Despite psychedelic being a by word for “recorded in a haze of suspicious-smelling smoke” these days, there are still a number of bands who embrace the experimental ideals pioneered by the likes of The Beatles and Pink Floyd. USA’s Midday Veil would be one such band.
The band’s second album The Current (Translinguistic Other), crafted under the watchful eyes of SunnO)))‘s Randall Dunn, is a cosmic trip through an analogue vortex. Taking their cues as much from prog rock and krautrock, the band punctuate synth-heavy odysseys with exquisite female vocals and tie the whole lot together with addictive bass grooves.
The opener, ‘The Current’, is a krautrock influenced slab of hanging synths and funky baselines that is a perfect vehicle for vocalist Emily Pothast. The band then veer off sharply into more drone orientated territory with the sublime ‘Choreia’ which fades into the sinister dark ambience of ‘Remember Child’, playing up the band’s shamanistic side.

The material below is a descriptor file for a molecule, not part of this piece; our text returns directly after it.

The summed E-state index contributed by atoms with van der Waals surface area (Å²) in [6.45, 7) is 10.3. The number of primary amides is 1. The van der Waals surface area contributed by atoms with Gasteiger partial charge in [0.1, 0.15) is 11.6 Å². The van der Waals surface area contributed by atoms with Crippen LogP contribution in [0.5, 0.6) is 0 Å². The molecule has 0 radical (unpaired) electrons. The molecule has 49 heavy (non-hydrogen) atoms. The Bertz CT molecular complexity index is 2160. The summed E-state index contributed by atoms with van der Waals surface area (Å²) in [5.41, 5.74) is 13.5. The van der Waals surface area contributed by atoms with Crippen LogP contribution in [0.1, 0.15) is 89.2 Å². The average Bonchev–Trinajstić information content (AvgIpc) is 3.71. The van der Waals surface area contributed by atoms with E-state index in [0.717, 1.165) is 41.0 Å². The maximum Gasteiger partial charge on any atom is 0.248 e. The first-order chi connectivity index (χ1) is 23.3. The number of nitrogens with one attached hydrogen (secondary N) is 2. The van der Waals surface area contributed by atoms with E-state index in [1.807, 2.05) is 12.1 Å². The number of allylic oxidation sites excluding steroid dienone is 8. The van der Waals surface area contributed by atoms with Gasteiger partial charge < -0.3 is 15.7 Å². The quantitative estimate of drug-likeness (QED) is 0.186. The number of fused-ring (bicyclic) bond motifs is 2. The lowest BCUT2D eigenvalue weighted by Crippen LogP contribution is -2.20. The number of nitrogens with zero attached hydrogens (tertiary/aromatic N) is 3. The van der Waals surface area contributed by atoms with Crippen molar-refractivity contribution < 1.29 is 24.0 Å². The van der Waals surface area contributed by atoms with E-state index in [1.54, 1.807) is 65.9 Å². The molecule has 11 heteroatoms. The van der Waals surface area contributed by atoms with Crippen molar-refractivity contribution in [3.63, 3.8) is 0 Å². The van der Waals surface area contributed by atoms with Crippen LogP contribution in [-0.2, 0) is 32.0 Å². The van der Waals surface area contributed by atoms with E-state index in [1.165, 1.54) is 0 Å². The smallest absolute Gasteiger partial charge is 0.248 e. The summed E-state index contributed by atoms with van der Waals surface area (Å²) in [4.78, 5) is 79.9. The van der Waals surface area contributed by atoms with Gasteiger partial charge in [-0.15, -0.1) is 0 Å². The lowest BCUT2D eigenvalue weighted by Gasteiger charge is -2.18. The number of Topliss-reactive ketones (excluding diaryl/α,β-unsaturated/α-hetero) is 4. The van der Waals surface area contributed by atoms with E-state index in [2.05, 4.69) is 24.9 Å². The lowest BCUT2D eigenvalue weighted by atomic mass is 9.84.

The band retain the central synth drone of the previous track and continue it into the acoustic and ethnic rhythms of ‘Without And Within’, which is sprinkled with some sublime guitar work. At three-and-a-half minutes in length, ‘Sun Stone’ is by a long way the shortest track on the album. But it is a fantastic ambient instrumental that acts as an intro to the album’s highlight. ‘Great Cold Of The Night’ is simply one of those songs where everything reaches its zenith. Distilling the ethnic rhythms and haunting synthesizers used across the rest of the album, it slowly builds into an epic glam-tinged psych-rock freak out.
This is a wonderfully performed and carefully constructed album that really shows off the band at their best. The way the songs run together gives the album a grand feel, as though the different songs are all cycles within a larger track.
This may only be Midday Veil‘s second full length offering, but they sound like a veteran act already. The Current is quite simply a gratifying listen that will be required material for anyone into experimental and progressive music.
Sean M. Palfrey